Team management: CEOs talk about the difficulties of their role

Team management: CEOs talk about the difficulties of their role

Have you ever seriously thought about all the responsibilities of a CEO? Basically, he/she sets the strategy, vision and values of the company and makes sure that there is a team management, for the whole team to be constantly aligned – both in information and deadlines. The CEO has meetings with partners, suppliers and should know to convince and negotiate with investors, and also to participate in the team’s recruitment. To help you deal with these and other difficulties, I selected some of the most voted reflections in the discussion “How Difficult is to be the CEO?” on Quora, a creative online community of questions and answers.

 

The first year of a CEO

The CEO of Travis Perkins, a building materials company, that had a £5bn turnover in 10 years, Geoff Cooper reveals he kept a timesheet for the first year as CEO to check that his activities matched his priorities. Then, Cooper has divided his time into four parts:

  • He spent the 1st quarter of his time on strategy: thinking, researching, consulting, defining and communicating the company’s future. “The structures used were normal: where to compete, how to compete and what strengths to develop (especially people and company culture)”, he says.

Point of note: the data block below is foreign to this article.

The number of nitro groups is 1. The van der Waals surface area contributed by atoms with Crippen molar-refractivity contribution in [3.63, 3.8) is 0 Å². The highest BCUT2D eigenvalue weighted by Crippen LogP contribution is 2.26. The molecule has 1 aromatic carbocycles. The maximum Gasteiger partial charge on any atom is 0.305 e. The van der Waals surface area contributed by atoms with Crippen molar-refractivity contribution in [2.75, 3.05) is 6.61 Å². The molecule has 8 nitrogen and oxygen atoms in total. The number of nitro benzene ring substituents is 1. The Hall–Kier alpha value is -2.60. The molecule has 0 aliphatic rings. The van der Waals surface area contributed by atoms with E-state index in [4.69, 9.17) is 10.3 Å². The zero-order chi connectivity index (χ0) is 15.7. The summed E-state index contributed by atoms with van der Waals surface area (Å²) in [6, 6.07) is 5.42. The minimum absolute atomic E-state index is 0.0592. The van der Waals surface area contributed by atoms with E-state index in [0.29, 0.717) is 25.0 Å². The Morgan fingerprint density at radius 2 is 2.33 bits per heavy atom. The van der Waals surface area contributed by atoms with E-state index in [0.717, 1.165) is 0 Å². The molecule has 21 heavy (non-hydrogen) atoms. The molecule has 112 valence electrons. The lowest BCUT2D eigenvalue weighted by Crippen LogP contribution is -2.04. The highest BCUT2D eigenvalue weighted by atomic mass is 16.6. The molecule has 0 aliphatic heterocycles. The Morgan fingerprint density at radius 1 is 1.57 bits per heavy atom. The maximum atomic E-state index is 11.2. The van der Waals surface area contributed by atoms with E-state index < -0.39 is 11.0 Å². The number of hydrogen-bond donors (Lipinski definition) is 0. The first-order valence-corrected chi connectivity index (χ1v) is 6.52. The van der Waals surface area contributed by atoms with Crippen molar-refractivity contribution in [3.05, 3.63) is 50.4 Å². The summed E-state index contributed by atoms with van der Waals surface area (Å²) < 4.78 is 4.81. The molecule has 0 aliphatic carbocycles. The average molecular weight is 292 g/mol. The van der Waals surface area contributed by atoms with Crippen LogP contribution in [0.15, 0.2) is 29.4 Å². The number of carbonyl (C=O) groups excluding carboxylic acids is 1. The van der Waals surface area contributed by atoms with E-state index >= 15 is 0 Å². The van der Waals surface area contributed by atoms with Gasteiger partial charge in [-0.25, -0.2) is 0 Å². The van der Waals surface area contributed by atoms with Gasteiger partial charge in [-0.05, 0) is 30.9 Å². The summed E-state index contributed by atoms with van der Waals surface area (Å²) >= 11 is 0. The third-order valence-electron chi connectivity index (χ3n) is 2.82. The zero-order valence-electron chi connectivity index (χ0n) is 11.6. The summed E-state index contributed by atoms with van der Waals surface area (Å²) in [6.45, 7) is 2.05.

• The 2nd quarter of his time Cooper used to monitor performance and risks, with regular reviews and also major project reviews, in addition to dealing with crises and unforeseen events. But he points out: “the number of revisions fell because after 18 months there was a wonderful staff that made did this much better than me.”
  • Cooper spent the third quarter of his time discovering and encouraging the strengths of the staff, “teaching the culture of the company, recruiting people, consulting my HR director, making the succession planning, thinking and researching what makes people in our business efficient and successful.” The most important conclusion of Cooper was: be clear what you expect of people, equip them, and then bugger off out of their way
  • The remaining time of Cooper was used between dealing with important stakeholders – mainly shareholders, but also the government, and the main suppliers – and unproductive guff.

 

Reflections of a CEO

Cooper believes he did OK as a CEO, and that he should share some of his experiences:

  • The people who have a burning ambition to get there, excluding founders, are probably not completely suited to the role.
  • If you do your job properly you will work every waking hour, and need to be disciplined about keeping your body and mind healthy; Never forget of making sports and keep friends near;
  • You are the only person in the organization with the heavy responsibility to ensure the long-term survival of the enterprise. You can’t think about that with a full email inbox and a desk covered with papers. As CEO, if you don’t respond instantaneously, you can actually stop the organization getting on and doing things.
  • Be accessible. Wander around purposefully. You’ll pick up what’s really going on, what people are really worried about, and then you can add value to the decisions your people are grappling with;